If your phone rings and the caller offers to immediately reduce or eliminate your student loan debt — for a fee — be wary. You might be the target of a so-called “student debt relief” company.
These companies typically try to take advantage of student loan borrowers lured by promises of student loan cancellation, forgiveness, credit repair or dramatically lowered payments. While not every solicitation is a scam, they often charge fees for services that borrowers can access for free through their federal student loan servicers.
Do more research before you agree to anything. If you are having trouble managing your federal student loans, there are options you may qualify for to lower your monthly payment at no additional cost, including income-driven repayment plans. Under these plans, the remaining loan balance may be forgiven after a period of time. If you work for a qualifying employer and meet other criteria, the government also offers programs like Public Service Loan Forgiveness.
Student loan scams are increasing and getting more sophisticated. To help ensure you don’t fall victim to scams or pay unnecessary fees, watch out for these warning signs:
- You are asked to pay fees in advance;
- Your request for a company name, mailing address or phone number is refused;
- You feel pressure to make a decision immediately;
- You are asked for your account number, login credentials or password; or,
- You are asked to sign paperwork giving the third-party company “Power of Attorney” or legal authority to negotiate on your behalf, and you’re told not to contact your servicer after you complete the paperwork.
To avoid getting taken advantage of by one of these companies, Navient recommends borrowers follow these precautions:
1. Ask questions. If you suspect the caller may not be your student loan servicer, ask about a loan detail that your servicer could confirm. For example, “Where did I use the loans to help finance my education?”
2. Contact your loan servicer. Contact your student loan servicer with any questions regarding your loans. If you have federal student loans, your loan servicer is assigned by the U.S. Department of Education. If you are having trouble managing your Navient-serviced student loans, contact us. We can help you review your repayment plan options, which may include income-driven plans if you have federal student loans.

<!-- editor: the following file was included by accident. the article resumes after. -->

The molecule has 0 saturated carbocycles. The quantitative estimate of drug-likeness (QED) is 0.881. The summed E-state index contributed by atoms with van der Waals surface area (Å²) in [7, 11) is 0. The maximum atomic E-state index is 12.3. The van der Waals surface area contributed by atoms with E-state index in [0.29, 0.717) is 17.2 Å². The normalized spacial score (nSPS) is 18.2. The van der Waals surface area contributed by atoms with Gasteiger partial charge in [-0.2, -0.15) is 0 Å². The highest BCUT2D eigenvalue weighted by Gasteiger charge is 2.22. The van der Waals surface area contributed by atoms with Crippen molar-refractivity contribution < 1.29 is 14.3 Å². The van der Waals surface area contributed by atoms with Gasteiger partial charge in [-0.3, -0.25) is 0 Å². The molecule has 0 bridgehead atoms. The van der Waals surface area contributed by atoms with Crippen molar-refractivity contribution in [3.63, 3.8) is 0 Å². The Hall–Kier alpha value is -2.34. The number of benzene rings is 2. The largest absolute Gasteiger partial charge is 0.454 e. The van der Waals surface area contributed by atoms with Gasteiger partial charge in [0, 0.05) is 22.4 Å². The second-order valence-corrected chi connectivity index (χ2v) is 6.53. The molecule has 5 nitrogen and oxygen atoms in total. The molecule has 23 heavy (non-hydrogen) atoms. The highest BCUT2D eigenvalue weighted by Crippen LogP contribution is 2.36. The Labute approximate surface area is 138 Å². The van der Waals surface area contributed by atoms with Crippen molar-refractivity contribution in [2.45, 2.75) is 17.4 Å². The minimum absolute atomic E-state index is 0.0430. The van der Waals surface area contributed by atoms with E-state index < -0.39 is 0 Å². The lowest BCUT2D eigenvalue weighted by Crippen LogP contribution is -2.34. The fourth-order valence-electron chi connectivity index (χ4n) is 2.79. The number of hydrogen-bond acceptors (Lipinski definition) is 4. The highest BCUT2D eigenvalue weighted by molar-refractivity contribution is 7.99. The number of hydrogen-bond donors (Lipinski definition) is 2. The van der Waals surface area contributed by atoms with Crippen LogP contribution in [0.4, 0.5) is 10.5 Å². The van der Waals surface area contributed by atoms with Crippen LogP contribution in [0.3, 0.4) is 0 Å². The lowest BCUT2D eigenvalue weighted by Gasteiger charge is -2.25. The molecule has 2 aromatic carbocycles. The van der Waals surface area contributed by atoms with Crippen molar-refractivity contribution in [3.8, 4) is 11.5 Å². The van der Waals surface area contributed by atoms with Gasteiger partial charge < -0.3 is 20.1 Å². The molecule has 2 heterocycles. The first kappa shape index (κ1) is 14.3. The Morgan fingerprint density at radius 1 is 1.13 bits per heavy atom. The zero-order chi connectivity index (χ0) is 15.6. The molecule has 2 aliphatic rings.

3. Protect your personal information. Don’t share personal financial or sensitive information about your federal student aid, such as your servicer account password or Federal Student Aid PIN.
4. Don’t pay for what is available for free. There are no fees to enroll in Income-Based Repayment, Revised Pay As You Earn or other repayment options. If someone requests a fee in exchange for enrollment, it is a scam, and instead you should contact your servicer and ask about how to enroll in these options for free.
Navient is also here to help weed out scammers. We refer suspicious ads and calls to enforcement agencies and help bring imposters to justice.
If you’ve already signed up with one of these firms, change your passwords, contact your bank to stop payments and seek advice to learn about your options.
In addition, you can file a complaint with the consumer protection division of your State’s Attorney General. At the federal level, the Federal Trade Commission has the authority to act against companies that engage in deceptive or unfair practices. Also, file a report of suspicious activity through the Federal Student Aid Feedback System.
Nikki Lavoie is a spokeswoman at Navient, a leading provider of asset management and business processing solutions for education, healthcare, and government clients at the federal, state, and local levels. The company supports more than 12 million student loan customers to successfully manage their loans.